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I'm using PHP to pull financial data from yahoo. Then I'm sending the data in JSON format to one of my Typepad blogs and receiving it with JavaScript.

Is it faster to process the data on the server-side, then send the JSON subset to JavaScript. Or would it be better to send the whole thing, then process it with JavaScript on the client side?

How do I learn how to make this type of trade-off analysis on my own?

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up vote 5 down vote accepted

Mostly good estimating. Sending large amounts of data to the client for processing will incur client overhead and make their browsing experience less acceptable. Processing data server side will increase your server load per client.

This is a common situation seen with large tables of data that are sortable or paginated. You can either do that entirely in browser or enable server side sorting and paignation. My rule of thumb is if I have more then 10k cells (10 columns x 1000 rows) then I should probably enable server side processing instead of leaving it up to the client. This is especially true on older machines with shitty slow JavaScript engines.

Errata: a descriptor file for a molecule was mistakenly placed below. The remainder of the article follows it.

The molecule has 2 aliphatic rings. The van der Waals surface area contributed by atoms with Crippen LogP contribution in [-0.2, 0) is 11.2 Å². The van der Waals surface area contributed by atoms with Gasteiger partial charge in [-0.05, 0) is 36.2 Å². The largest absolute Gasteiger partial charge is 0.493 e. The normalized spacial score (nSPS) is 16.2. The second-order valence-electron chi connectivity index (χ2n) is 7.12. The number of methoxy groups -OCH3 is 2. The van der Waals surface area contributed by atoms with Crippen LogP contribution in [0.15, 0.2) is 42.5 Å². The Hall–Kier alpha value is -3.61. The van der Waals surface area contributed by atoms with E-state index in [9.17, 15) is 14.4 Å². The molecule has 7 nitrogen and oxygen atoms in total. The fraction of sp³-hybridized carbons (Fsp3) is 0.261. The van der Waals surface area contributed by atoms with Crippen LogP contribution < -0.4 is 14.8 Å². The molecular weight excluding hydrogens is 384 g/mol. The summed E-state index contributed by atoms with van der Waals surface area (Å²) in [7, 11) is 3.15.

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I have no where near that amount of data, and my main concern is that the page loads as quickly as possible. I'm leaning towards the server-side processing, based on answer two. Thanks for your reponse :) – Dave Stibrany Feb 17 '11 at 15:48

Well, it depends. If you process the data server side, you'll have to wait for return from Yahoo! and then output the resulted JSON and HTML page.

If you process the data on the client side (i.e you make requests with javascript) you'll have loaded page and you can give the user some kind of notification, that the data is loading.

About that which will be faster - better run some tests. It's the best way to see :)

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I find it safe to assume that my clients would have the shittiest computer, and making them do processing is not really what I want. So I mostly do server-side processing - unless it's really basic stuff like simple sorting etc etc.

Also, don't assume JavaScript is enabled. You have to fall back gracefully and that would require the server to do the processing anyhow.

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Really good point of assuming the shitty computer and lack of JavaScript. Thanks/ – Dave Stibrany Feb 17 '11 at 15:47

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